Co-op Releases Findings of Biggest Ever Survey into Death
17 August 2018
Co-op has today released its findings on the biggest ever survey into death, dying and bereavement. Over 30,000 people responded to the survey, sharing their experiences of bereavement and their attitudes towards their own mortality.
The report looks at the ways in which people cope with the loss of a loved one and also how they plan ahead for their own death. The findings reveal that almost 18 million people are uncomfortable talking about death. Among these, 13 million state that, although they feel uncomfortable about it, they would be willing to talk. However, a staggering 5 million people said that they feel too uncomfortable to talk about their own death at all.
Planning Ahead for Death
The nation's unwillingness to talk openly about death could be leading to a lack of forward planning. Just 27% of those we asked said they have made a Will, with a mere 6% having put a Lasting Power of Attorney in place.
If you die without a valid Will in place, the law decides who inherits what from you, regardless of whether this aligns with your wishes. Without a Lasting Power of Attorney, no one has the legal authority to step in and make decisions about your finances or medical care if you're no longer able to.
But the nation's reluctance to talk about death or plan ahead doesn't mean that death isn't on our minds. Of those we asked, 91% said that they have thought about their own mortality, with a third thinking about their own death at least once a week.
Coping with Bereavement
The report also provides an insight into the issues faced by people who have been bereaved. The average Brit first loses someone close to them when they are 20, and for 47% their first recollection of death will be a close friend or relative.
The findings highlight that people cope with their loss in a variety of ways, with 16% choosing to keep the news to themselves so that they didn't have to talk about it, 24% keeping as busy as possible and 12% returning to work as soon as they can.
Driving Social Change
In order to tackle the taboo of death, dying and bereavement, Co-op is working with key UK charities to drive social change. These charities include British Red Cross, Cruse Bereavement Care, Child Bereavement UK, Remember a Charity, Dying Matters and Sue Ryder.
The work with these charities will look to address some key areas that have been identified by the survey findings, including:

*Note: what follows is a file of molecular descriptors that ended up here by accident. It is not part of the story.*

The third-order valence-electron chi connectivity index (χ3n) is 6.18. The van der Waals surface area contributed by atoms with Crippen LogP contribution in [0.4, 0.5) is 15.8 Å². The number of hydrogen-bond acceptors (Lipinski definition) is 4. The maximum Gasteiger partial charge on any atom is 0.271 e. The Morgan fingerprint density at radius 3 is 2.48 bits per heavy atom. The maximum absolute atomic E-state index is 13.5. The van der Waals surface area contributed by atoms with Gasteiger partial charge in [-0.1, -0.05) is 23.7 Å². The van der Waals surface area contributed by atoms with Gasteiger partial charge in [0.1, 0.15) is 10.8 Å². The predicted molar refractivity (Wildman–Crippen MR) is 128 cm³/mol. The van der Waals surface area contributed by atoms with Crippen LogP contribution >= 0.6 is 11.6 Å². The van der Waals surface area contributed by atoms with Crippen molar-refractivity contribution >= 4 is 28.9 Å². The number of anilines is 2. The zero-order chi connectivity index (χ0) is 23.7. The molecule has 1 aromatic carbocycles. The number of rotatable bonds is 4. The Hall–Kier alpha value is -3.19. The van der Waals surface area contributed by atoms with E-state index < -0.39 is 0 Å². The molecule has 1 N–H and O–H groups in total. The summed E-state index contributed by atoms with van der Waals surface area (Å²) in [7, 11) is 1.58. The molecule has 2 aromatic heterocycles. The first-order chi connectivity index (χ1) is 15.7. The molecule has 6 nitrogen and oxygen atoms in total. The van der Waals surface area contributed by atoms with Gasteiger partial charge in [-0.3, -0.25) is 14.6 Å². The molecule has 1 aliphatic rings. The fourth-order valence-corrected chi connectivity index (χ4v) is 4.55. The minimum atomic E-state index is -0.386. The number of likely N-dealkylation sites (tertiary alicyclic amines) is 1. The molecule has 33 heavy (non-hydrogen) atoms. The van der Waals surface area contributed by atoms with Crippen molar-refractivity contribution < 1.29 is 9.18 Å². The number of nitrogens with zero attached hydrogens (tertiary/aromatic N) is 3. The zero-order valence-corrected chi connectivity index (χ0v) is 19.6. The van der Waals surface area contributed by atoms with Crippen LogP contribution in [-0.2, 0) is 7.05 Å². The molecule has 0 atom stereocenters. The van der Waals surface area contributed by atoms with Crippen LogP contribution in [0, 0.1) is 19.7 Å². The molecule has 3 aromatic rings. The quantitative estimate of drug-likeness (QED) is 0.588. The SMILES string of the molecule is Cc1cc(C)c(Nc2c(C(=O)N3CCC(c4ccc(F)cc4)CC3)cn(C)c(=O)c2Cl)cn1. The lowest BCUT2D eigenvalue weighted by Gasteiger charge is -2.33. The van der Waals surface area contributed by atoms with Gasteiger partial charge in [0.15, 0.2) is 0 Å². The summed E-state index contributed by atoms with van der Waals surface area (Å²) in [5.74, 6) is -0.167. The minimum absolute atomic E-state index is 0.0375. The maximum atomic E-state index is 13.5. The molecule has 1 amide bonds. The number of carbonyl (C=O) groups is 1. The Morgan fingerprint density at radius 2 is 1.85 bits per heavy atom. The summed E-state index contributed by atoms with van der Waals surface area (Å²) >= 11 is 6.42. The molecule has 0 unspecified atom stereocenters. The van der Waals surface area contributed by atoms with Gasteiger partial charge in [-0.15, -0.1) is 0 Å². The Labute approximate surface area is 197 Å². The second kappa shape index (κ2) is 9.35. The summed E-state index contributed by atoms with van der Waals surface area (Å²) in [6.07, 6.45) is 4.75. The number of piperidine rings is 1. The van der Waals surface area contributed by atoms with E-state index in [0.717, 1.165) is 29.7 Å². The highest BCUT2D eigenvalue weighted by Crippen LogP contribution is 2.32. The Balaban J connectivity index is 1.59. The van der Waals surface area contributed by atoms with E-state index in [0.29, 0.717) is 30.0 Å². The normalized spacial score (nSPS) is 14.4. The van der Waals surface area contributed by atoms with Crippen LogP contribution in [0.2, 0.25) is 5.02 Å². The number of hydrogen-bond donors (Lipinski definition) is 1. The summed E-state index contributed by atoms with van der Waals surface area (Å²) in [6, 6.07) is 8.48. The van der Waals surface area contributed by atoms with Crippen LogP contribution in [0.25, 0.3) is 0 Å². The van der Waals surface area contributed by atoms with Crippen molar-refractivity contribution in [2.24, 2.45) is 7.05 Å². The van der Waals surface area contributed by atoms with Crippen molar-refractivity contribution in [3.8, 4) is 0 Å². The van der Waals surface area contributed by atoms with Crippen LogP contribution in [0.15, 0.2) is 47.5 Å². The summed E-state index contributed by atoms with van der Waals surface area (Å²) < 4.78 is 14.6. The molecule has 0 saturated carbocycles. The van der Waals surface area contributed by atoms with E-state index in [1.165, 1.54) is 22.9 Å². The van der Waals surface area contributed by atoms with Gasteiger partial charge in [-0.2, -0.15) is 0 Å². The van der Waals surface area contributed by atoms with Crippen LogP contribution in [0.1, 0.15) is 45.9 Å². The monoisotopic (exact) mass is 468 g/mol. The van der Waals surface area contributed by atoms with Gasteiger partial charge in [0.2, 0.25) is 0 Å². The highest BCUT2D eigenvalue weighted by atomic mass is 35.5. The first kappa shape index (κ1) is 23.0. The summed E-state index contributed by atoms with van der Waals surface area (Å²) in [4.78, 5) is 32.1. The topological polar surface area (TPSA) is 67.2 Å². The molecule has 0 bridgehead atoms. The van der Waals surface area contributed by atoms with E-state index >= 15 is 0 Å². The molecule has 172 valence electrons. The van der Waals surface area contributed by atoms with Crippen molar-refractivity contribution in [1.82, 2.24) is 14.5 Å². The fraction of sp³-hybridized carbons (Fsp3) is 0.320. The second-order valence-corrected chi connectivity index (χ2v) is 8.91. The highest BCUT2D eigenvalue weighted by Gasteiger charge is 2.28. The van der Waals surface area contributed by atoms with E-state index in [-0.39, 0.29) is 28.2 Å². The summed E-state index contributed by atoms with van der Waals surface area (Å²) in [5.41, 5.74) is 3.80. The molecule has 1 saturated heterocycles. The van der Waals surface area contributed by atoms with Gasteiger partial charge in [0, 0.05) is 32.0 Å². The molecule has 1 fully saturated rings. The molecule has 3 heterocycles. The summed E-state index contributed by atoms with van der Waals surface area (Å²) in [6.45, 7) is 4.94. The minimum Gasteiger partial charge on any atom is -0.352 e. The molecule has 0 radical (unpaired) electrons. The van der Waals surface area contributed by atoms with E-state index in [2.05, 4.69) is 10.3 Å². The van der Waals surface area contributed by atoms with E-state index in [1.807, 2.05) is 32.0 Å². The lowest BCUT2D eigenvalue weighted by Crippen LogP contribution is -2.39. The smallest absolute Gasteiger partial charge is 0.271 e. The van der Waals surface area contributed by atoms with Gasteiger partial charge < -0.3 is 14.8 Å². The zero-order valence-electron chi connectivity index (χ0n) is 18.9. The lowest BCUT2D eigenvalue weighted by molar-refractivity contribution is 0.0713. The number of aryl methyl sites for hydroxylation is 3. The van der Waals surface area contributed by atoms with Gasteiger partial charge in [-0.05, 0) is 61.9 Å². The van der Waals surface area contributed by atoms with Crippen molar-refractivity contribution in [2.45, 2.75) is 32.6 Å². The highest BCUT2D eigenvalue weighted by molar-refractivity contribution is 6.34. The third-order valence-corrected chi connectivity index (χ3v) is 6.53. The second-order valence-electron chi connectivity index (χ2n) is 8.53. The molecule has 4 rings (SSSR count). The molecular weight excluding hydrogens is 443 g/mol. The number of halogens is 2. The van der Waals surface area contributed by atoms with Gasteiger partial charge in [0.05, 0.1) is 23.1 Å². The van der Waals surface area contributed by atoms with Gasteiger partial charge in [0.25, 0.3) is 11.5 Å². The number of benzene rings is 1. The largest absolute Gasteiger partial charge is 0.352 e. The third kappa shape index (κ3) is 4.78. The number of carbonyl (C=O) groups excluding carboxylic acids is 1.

- Greater support networks and guidance for employers to support colleagues following a bereavement
- Opening up more direct conversations about death and nurturing a more open culture to break the taboo
- Networks for bereaved families and individuals, offering mutual support and contact with others
- Greater focus on education on mortality in early life, to equip people to cope with bereavement and death from a young age
Robert MacLachlan, Managing Director of Co-op Funeralcare and Life Planning, said:
"We see increasingly that a failure to properly deal with death has a knock on impact for the bereaved, affecting mental health and also triggering financial hardship. We're committed to doing right by our clients and more needs to be done nationally to tackle this.
"Now that we have such a wealth of insight on what stops the nation engaging with death and bereavement, we can start to address these areas and work with others to drive genuine social change."
Julia Samuel, author of the bestselling book Grief Works, commented:
''This Co-op survey being on such a large scale is both convincing and fascinating. It gives us concrete evidence of the extent that death is unvoiced in our society and shows that we need to find a way to bring those thoughts and fears out into the open."
Carol McGiffin, Television Broadcaster, commented:
''Death, dying and bereavement are unavoidable experiences that impact all of us, so it's incredibly eye-opening to see how many of us are still uncomfortable talking about it. Having experienced a life threatening illness myself, I now have a completely different perspective on mortality and have realised how important it is to come to terms with it."